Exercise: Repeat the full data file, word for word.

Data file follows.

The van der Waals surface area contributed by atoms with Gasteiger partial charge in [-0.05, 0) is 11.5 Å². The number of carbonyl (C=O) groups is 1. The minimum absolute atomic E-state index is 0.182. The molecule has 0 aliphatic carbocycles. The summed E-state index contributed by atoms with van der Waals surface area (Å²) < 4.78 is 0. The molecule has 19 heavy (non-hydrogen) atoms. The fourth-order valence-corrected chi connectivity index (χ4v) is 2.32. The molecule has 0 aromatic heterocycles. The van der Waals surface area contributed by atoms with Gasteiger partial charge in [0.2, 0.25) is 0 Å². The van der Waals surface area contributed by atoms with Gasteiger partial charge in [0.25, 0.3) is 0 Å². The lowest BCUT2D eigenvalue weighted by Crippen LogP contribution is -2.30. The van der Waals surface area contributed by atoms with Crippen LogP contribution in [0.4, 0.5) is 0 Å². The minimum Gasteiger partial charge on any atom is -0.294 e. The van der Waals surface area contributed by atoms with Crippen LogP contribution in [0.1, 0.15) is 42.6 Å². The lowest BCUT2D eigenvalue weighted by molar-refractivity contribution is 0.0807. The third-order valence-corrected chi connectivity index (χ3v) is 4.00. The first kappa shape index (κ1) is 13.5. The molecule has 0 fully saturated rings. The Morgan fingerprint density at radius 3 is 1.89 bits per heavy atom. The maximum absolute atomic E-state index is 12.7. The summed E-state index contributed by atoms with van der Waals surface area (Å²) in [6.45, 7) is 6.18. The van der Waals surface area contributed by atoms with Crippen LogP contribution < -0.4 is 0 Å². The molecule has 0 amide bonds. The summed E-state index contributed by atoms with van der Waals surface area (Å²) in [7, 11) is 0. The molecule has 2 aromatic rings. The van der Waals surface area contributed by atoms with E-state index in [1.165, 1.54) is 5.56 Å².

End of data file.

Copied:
The van der Waals surface area contributed by atoms with Gasteiger partial charge in [-0.05, 0) is 11.5 Å². The number of carbonyl (C=O) groups is 1. The minimum absolute atomic E-state index is 0.182. The molecule has 0 aliphatic carbocycles. The summed E-state index contributed by atoms with van der Waals surface area (Å²) < 4.78 is 0. The molecule has 19 heavy (non-hydrogen) atoms. The fourth-order valence-corrected chi connectivity index (χ4v) is 2.32. The molecule has 0 aromatic heterocycles. The van der Waals surface area contributed by atoms with Gasteiger partial charge in [0.2, 0.25) is 0 Å². The van der Waals surface area contributed by atoms with Gasteiger partial charge in [0.25, 0.3) is 0 Å². The lowest BCUT2D eigenvalue weighted by Crippen LogP contribution is -2.30. The van der Waals surface area contributed by atoms with Crippen LogP contribution in [0.4, 0.5) is 0 Å². The minimum Gasteiger partial charge on any atom is -0.294 e. The van der Waals surface area contributed by atoms with Crippen LogP contribution in [0.1, 0.15) is 42.6 Å². The lowest BCUT2D eigenvalue weighted by molar-refractivity contribution is 0.0807. The third-order valence-corrected chi connectivity index (χ3v) is 4.00. The first kappa shape index (κ1) is 13.5. The molecule has 0 fully saturated rings. The Morgan fingerprint density at radius 3 is 1.89 bits per heavy atom. The maximum absolute atomic E-state index is 12.7. The summed E-state index contributed by atoms with van der Waals surface area (Å²) in [6.45, 7) is 6.18. The van der Waals surface area contributed by atoms with Crippen LogP contribution < -0.4 is 0 Å². The molecule has 0 amide bonds. The summed E-state index contributed by atoms with van der Waals surface area (Å²) in [7, 11) is 0. The molecule has 2 aromatic rings. The van der Waals surface area contributed by atoms with E-state index in [1.165, 1.54) is 5.56 Å².